What are gravity vs. overflow vs. pump liquid fillers?

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7 answers


Gravity fillers are a type of overflow fillers.  Overflow fillers also come in vacuum and pressure filling formats.  All three of these formats may use a pump to feed the supply tank.
Pump liquid fillers have individual pumps for each filling head on the filler.  The pumps can be a variety of different styles and have different capacities.
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Gravity and Overflow fillers fill bottles to a cosmetic level- if stacked on a store shelf each bottle will appear to have the same fill level. Variance between container molds may cause some 'full' bottles to weigh more or less than others. Overflow fillers use a co-axial nozzle and are often used with inexpensive products. They are very effective for foaming (i.e. glass cleaner) products where foam can be removed from the container increasing fill speed. Available as in-line and (higher speed) rotary formats, many low viscosity products  are economically filled with these lower cost machines- they are also easy to Flush In Place (FIP). Finally Glass and hard plastic bottles can be vacuum filled, where product (honey/ketchup/perfume) is pulled into the jar to a cosmetic level.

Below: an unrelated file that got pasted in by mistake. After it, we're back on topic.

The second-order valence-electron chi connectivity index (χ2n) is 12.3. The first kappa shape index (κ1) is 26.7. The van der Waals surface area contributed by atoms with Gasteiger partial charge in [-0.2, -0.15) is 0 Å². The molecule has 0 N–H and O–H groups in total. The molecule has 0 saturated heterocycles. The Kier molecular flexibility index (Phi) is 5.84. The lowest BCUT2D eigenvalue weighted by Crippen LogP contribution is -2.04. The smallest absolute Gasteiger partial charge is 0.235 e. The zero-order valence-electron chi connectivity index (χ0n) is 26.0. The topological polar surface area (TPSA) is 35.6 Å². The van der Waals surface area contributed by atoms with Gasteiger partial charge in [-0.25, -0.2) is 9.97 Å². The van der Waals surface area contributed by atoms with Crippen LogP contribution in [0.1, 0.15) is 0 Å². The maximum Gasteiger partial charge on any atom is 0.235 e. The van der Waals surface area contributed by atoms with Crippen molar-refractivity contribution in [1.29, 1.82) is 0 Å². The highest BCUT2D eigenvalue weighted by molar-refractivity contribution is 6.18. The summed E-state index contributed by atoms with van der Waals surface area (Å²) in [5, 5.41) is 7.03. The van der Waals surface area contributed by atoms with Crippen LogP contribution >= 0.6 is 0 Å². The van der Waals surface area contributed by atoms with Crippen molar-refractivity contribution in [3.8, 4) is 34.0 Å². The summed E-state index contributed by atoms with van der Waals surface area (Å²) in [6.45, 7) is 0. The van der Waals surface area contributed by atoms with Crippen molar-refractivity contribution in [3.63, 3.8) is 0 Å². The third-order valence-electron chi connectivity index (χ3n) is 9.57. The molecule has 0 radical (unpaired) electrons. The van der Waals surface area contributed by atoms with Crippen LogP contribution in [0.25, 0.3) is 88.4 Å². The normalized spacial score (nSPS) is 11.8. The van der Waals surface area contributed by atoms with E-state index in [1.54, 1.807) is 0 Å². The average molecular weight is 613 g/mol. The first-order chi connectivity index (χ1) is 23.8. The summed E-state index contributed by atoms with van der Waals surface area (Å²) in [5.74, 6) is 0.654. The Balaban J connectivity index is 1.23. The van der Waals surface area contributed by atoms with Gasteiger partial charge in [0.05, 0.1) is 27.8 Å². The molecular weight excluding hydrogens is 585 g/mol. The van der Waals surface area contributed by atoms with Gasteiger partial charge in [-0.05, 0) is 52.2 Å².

Pump fillers are ‘volumetric’: they fill a cubic volume of product. This volume depends on piston stroke or rotary positive displacement pump revolutions. This type filler is used with higher cost products. Quality volumetric fillers for pharmaceuticals (for instance) can be incredibly accurate. Higher cost, these fillers are more versatile over a range of products. Often used for shampoos and HBA creams, foods such as mustard, horse-radish or chunky salsa, also chemicals and paint.
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Gravity Filler - You pump or put your product into a hopper above the filling nozzles. When the bottles are positioned beneth the fill nozzles and the signal is sent for the valve to open, the valves opens, and the product flows into the bottle/container. when ir reaches the desired/pre-set fill volume the valve shuts off.
The normal air pressure that we feel on our bodies is what pushes the product out.
The thinner the product the faster it flows.
The thicker the product (Like Honey) the slower it flows.

Over folw:
Same principal is involved for the gravity, However on the over flow system, when the product fills the container, there is a moment when the head (sucks back any over flow product) and pumps it back to the holding tank above the fill nozzle height.

Pump filler:
Can be used in many diferent variations. Pump is used mostly for heavy viscus products. Used mostly for speed on heavy products.

Pressure Filler:
The holding tank obove the fill nozzles is presurerised at all times.
The same principal is used as the gravity, however the tank is pressurised and when the valves open to the nozzle the product is pushed with a greater force than gravity. These are used for speed.
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Gravity filler uses  gravity to flow product into containers
Overflow fillers uses a pump typically.

An overflow filler equipped with a pump can fill heaver liquids at a faster rate.